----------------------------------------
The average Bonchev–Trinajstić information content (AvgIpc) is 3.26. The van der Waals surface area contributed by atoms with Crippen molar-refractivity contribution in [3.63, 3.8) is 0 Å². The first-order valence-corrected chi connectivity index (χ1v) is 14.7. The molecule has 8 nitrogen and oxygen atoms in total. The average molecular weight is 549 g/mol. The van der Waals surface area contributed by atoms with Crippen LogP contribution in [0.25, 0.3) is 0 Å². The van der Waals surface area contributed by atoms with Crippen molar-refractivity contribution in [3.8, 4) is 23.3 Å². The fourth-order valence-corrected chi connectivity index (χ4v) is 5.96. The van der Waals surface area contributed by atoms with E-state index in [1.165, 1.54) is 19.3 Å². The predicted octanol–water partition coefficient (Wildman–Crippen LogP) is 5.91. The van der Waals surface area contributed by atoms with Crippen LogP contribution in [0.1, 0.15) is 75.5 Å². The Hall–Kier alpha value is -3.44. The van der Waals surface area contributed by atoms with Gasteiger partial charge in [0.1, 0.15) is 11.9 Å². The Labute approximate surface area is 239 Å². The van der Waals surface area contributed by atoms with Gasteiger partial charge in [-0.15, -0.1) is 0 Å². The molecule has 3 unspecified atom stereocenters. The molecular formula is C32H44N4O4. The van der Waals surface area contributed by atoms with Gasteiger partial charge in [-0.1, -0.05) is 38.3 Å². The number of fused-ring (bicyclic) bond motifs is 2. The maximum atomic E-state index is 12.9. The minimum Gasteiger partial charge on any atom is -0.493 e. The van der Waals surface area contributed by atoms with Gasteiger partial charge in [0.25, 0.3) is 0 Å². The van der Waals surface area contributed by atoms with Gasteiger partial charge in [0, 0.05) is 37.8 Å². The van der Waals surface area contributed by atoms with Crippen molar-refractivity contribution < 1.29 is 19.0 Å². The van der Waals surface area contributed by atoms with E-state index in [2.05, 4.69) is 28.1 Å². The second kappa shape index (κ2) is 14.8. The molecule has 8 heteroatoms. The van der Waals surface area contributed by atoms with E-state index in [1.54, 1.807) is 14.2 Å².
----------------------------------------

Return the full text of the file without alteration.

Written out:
The average Bonchev–Trinajstić information content (AvgIpc) is 3.26. The van der Waals surface area contributed by atoms with Crippen molar-refractivity contribution in [3.63, 3.8) is 0 Å². The first-order valence-corrected chi connectivity index (χ1v) is 14.7. The molecule has 8 nitrogen and oxygen atoms in total. The average molecular weight is 549 g/mol. The van der Waals surface area contributed by atoms with Crippen LogP contribution in [0.25, 0.3) is 0 Å². The van der Waals surface area contributed by atoms with Crippen molar-refractivity contribution in [3.8, 4) is 23.3 Å². The fourth-order valence-corrected chi connectivity index (χ4v) is 5.96. The van der Waals surface area contributed by atoms with E-state index in [1.165, 1.54) is 19.3 Å². The predicted octanol–water partition coefficient (Wildman–Crippen LogP) is 5.91. The van der Waals surface area contributed by atoms with Crippen LogP contribution in [0.1, 0.15) is 75.5 Å². The Hall–Kier alpha value is -3.44. The van der Waals surface area contributed by atoms with Gasteiger partial charge in [0.1, 0.15) is 11.9 Å². The Labute approximate surface area is 239 Å². The van der Waals surface area contributed by atoms with Gasteiger partial charge in [-0.15, -0.1) is 0 Å². The molecule has 3 unspecified atom stereocenters. The molecular formula is C32H44N4O4. The van der Waals surface area contributed by atoms with Gasteiger partial charge in [-0.1, -0.05) is 38.3 Å². The number of fused-ring (bicyclic) bond motifs is 2. The maximum atomic E-state index is 12.9. The minimum Gasteiger partial charge on any atom is -0.493 e. The van der Waals surface area contributed by atoms with Gasteiger partial charge in [0.25, 0.3) is 0 Å². The van der Waals surface area contributed by atoms with Gasteiger partial charge in [0, 0.05) is 37.8 Å². The van der Waals surface area contributed by atoms with Crippen molar-refractivity contribution < 1.29 is 19.0 Å². The van der Waals surface area contributed by atoms with E-state index in [2.05, 4.69) is 28.1 Å². The second kappa shape index (κ2) is 14.8. The molecule has 8 heteroatoms. The van der Waals surface area contributed by atoms with E-state index in [1.54, 1.807) is 14.2 Å².